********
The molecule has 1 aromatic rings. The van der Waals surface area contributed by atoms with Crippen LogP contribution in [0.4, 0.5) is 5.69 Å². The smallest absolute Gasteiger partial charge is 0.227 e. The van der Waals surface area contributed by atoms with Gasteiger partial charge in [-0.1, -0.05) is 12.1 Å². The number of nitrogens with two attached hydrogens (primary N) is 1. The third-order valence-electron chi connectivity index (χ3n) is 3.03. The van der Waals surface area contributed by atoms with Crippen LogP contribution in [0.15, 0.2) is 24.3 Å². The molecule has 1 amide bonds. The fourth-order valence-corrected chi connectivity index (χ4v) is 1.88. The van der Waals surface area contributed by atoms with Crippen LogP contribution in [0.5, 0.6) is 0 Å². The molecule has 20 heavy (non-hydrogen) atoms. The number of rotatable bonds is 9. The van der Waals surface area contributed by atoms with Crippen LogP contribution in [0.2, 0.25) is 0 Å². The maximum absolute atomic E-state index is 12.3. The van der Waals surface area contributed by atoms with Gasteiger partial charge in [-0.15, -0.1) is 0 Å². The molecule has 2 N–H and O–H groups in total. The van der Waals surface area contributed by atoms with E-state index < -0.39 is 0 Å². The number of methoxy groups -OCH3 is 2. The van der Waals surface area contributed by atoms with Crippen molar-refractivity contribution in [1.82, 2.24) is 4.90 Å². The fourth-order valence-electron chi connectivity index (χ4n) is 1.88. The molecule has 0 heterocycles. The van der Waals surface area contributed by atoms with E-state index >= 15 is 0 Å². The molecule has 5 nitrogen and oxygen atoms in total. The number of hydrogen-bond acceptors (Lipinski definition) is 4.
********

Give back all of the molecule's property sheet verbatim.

The molecule has 1 aromatic rings. The van der Waals surface area contributed by atoms with Crippen LogP contribution in [0.4, 0.5) is 5.69 Å². The smallest absolute Gasteiger partial charge is 0.227 e. The van der Waals surface area contributed by atoms with Gasteiger partial charge in [-0.1, -0.05) is 12.1 Å². The number of nitrogens with two attached hydrogens (primary N) is 1. The third-order valence-electron chi connectivity index (χ3n) is 3.03. The van der Waals surface area contributed by atoms with Crippen LogP contribution in [0.15, 0.2) is 24.3 Å². The molecule has 1 amide bonds. The fourth-order valence-corrected chi connectivity index (χ4v) is 1.88. The van der Waals surface area contributed by atoms with Crippen LogP contribution in [0.5, 0.6) is 0 Å². The molecule has 20 heavy (non-hydrogen) atoms. The number of rotatable bonds is 9. The van der Waals surface area contributed by atoms with Crippen LogP contribution in [0.2, 0.25) is 0 Å². The maximum absolute atomic E-state index is 12.3. The van der Waals surface area contributed by atoms with Gasteiger partial charge in [-0.15, -0.1) is 0 Å². The molecule has 2 N–H and O–H groups in total. The van der Waals surface area contributed by atoms with E-state index < -0.39 is 0 Å². The number of methoxy groups -OCH3 is 2. The van der Waals surface area contributed by atoms with Crippen molar-refractivity contribution in [1.82, 2.24) is 4.90 Å². The fourth-order valence-electron chi connectivity index (χ4n) is 1.88. The molecule has 0 heterocycles. The van der Waals surface area contributed by atoms with E-state index >= 15 is 0 Å². The molecule has 5 nitrogen and oxygen atoms in total. The number of hydrogen-bond acceptors (Lipinski definition) is 4.